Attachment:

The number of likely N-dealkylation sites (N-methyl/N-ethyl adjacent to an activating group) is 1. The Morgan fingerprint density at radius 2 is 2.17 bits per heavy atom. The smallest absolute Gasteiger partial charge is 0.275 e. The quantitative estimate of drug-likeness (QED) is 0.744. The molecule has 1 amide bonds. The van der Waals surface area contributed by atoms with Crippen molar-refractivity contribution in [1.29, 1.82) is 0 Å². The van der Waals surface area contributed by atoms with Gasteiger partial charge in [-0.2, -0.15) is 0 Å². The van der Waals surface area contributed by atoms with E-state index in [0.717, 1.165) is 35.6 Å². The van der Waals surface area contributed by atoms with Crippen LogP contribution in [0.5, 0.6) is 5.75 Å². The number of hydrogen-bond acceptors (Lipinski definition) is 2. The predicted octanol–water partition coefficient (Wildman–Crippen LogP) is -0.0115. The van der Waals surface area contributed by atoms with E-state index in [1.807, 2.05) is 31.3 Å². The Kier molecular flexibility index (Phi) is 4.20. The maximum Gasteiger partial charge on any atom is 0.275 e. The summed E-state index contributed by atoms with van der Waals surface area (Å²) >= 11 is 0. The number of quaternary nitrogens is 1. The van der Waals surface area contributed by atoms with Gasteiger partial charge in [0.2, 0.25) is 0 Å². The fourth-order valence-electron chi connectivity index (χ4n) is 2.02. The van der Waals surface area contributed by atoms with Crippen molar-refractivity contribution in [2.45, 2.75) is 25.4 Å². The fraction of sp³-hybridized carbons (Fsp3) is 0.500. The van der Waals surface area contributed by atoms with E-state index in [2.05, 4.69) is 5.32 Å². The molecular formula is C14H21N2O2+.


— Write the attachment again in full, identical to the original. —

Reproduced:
The number of likely N-dealkylation sites (N-methyl/N-ethyl adjacent to an activating group) is 1. The Morgan fingerprint density at radius 2 is 2.17 bits per heavy atom. The smallest absolute Gasteiger partial charge is 0.275 e. The quantitative estimate of drug-likeness (QED) is 0.744. The molecule has 1 amide bonds. The van der Waals surface area contributed by atoms with Crippen molar-refractivity contribution in [1.29, 1.82) is 0 Å². The van der Waals surface area contributed by atoms with Gasteiger partial charge in [-0.2, -0.15) is 0 Å². The van der Waals surface area contributed by atoms with E-state index in [0.717, 1.165) is 35.6 Å². The van der Waals surface area contributed by atoms with Crippen LogP contribution in [0.5, 0.6) is 5.75 Å². The number of hydrogen-bond acceptors (Lipinski definition) is 2. The predicted octanol–water partition coefficient (Wildman–Crippen LogP) is -0.0115. The van der Waals surface area contributed by atoms with E-state index in [1.807, 2.05) is 31.3 Å². The Kier molecular flexibility index (Phi) is 4.20. The maximum Gasteiger partial charge on any atom is 0.275 e. The summed E-state index contributed by atoms with van der Waals surface area (Å²) >= 11 is 0. The number of quaternary nitrogens is 1. The van der Waals surface area contributed by atoms with Gasteiger partial charge in [0.2, 0.25) is 0 Å². The fourth-order valence-electron chi connectivity index (χ4n) is 2.02. The van der Waals surface area contributed by atoms with Crippen molar-refractivity contribution in [2.45, 2.75) is 25.4 Å². The fraction of sp³-hybridized carbons (Fsp3) is 0.500. The van der Waals surface area contributed by atoms with E-state index in [2.05, 4.69) is 5.32 Å². The molecular formula is C14H21N2O2+.